Samsung Q950TS 8K QLED TV Review (75Q950TS)

Can an 8K TV be worth $13,000/£8,000?

While the lack of 8K content memory and inability to afford it is a major barrier to entry, the Samsung Q950TS 8K QLED TV is both a testament to what our future viewing will look like, as well as a good example of how good a TV makes 4K content look right now.

Extraordinary upgrades
Bright, detailed images
Impressive design

Expensive by any measure
No Dolby Vision

Samsung Q950TS 8K QLED TV Review (75Q950TS)
Samsung Q950TS 8K QLED TV Review (75Q950TS)

The Samsung Q950TS represents part of the company’s latest and most cooperative effort to convince the public to buy TVs that a giant – and overly determined – TV is not only reasonable but actually a reasonable proposal.

It is a little difficult to sell for two reasons. For one, 8K TVs are terribly expensive and, for some others, the original content is not available. But Samsung, at least, seems to be trying to democratize the technology as it appears to want to keep its 8K TV prices at just ‘absurd’.

Well, there exist 8K cameras and yes, Netflix has obviously used a camera to develop some content. And yes, if this summer’s Tokyo Olympics are not against coronavirus paranoia, Japanese broadcaster NHK plans to broadcast the entire shebang in 8K. But really, 8K content in any meaningful quantity is still a long way off.

But if it creates any kind of case itself, the Q950TS will have to do wonders with things of lower resolution that it will spend all its time display. Thankfully, it absolutely does.

Price and release date

Samsung Q950TS is Samsung’s flagship QLED 2020 TV. U.S. shoppers have a single 85-inch model, priced at $12,999.

For UK shoppers, it’s quite expensive at £7,999 for the 75-inch model (rated here), although you can drop to £5,999 for the 65-inch model – or up to £11,999 for the 85-inch model.


Honestly, expectations are low when it comes to tv design. As long as the screen is large and borderless, it is the work that is done.

And in the case of Q950TS, Samsung succeeded.


Screen size: 75- and 85-inches | Tuner: RF, satellite | Panel technology: QLED | Panel resolution: 7680 x 4320 | Smart TV: Samsung/Tizen | HDR: Yes (HLG, HDR10, HDR10+) | Inputs: 4x HDMI (inc 1 x HDMI 2.1), 3 x USB, ethernet | Dimensions: 94 x 165 x 1.5 cm (HxWxD) | Weight: 36kg

The 75-inch screen is large in anyone’s language, and Samsung has tried to wrap it into what is actually the thinnest border ever seen on production TVs. With a thickness of 2mm, it hardly exists – and if you sit a reasonable distance away from this TV, it will actually disappear from view. As the party’s tricks go, this is one of the good things.

Almost impressive is the depth of 15mm of the chassis. It is clear that QLED technology requires a backlight layer, so it will never achieve the crowd-redness thinness of OLED, its main rival, but since Samsung has eliminated all the input, output, and power requirements, the Q950TS does not have OLED- lumpy styling or bulging in any position at the back of its frame.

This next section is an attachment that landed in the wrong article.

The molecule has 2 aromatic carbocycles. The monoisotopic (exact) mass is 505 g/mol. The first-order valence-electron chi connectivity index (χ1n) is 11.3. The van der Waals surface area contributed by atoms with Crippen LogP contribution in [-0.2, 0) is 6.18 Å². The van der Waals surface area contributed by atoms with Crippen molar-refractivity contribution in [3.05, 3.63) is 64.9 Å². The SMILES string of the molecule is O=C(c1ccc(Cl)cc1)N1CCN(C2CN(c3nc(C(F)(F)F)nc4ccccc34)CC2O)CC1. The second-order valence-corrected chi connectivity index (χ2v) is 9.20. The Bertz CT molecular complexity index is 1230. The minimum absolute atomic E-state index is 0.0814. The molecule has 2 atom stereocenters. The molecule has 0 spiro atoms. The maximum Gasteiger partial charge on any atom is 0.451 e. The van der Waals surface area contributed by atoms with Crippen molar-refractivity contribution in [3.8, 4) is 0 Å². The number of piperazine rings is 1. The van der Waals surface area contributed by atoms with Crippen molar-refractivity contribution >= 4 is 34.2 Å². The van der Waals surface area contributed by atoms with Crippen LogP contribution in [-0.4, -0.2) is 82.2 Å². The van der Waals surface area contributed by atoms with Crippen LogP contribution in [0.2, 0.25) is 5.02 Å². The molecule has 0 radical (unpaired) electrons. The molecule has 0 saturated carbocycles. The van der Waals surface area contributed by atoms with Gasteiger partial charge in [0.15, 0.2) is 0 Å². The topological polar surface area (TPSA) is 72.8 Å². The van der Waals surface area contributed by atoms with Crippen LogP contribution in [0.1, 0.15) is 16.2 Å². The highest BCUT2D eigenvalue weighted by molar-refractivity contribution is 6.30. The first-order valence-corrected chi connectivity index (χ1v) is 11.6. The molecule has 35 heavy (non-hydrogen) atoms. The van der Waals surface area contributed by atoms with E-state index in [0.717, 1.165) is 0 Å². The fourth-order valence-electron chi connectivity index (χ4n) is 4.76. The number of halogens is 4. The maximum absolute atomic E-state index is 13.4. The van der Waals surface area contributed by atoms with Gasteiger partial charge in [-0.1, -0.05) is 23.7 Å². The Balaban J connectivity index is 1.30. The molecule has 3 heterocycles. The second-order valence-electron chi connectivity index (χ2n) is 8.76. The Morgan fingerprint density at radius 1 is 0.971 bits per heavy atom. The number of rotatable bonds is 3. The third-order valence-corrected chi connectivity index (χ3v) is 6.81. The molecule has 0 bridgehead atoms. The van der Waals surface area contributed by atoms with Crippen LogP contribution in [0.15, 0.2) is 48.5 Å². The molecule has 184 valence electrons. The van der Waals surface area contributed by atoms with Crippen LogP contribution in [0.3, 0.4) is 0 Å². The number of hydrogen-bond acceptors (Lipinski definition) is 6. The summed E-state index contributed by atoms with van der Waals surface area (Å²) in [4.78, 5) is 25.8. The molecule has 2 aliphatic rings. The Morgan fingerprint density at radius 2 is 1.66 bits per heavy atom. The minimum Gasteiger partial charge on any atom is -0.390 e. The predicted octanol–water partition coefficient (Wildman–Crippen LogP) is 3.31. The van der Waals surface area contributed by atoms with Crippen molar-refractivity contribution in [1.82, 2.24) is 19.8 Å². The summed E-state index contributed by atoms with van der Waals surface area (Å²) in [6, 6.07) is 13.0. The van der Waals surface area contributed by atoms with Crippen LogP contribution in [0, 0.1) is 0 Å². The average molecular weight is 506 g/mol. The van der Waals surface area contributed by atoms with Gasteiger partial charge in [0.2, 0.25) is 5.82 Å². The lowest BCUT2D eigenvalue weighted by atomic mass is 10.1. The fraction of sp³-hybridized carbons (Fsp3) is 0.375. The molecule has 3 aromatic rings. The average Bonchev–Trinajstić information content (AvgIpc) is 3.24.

All inputs – those are four HDMI sockets (one of which is specified 2.1), three USB inputs, the in-air pillar of the RF and the satellite TV, the ethernet socket – that are contained in the rather large One Connect box. It also has a digital optical output and even takes care of the main power supply – just a modest connection to the TV is all that is needed. So, if you intend to wall your expensive new TV, it will be almost without water.

However, if you don’t have a bit of wall-mounted spare parts big enough, Samsung will be quite happy to sit on a pedestal in its central position. From here, it leans a little further back than three degrees, to direct its screen into your eyes and not into your waistline. Because you’re not going to stand a big TV like this on a high surface, are you? After all, you don’t want to watch TV like sitting too close to a screen in a movie theater …

TL design; DR: Out-of-board connections, unique thin frames, and ultra-thin borders make up one of the most discreet 75-inch TVs around.

Smart TV (Tizen)

Since its 2019 TV series all possess the best user interface / smart TVs, Samsung has decided very reasonably in resisting its winning formula. The interface originating from Tizen has been modified the background color from white to light blue to reduce eye strain, but in all aspects, it is still a logical, logical, sensitive, and easy-to-customize system as before. And it is still fully loaded applications.

The settings menu adjusts the image quality very comprehensively, but not so scary, and editing the image to suit your requirements and preferences is also not complicated and time-consuming. And finally, Samsung’s excellent remote control, which has a weight and not too many buttons, will help a lot. So is the built-in Alexa function – and has compatibility with the Google Assistant for “early access.”

HD/SDR Performance

Indeed, if the Q950TS can work well with this relatively difficult resolution standard, then it is completely free. After all, the complete scarcity of original 8K content means Samsung will spend most of its time upgrading things with lower specifications to match the powerful 7680 x 4320 resolution – and a 1920 x 1080 Blu-ray disc by Douglas Gordon and Phillipe Parreno. Zidane: The 21st-century portrait provides just over 2 million pixels of information. This causes Q950TS to have more than 30 million remaining images to fill in the information.

However, thanks in no small part to Samsung’s massive machine learning and AI efforts, the 75Q950TS can cross-reference the structure of the image with its huge information database. Then it may have a much more educational effort in upgrading the image to fit its huge resolution than ever before.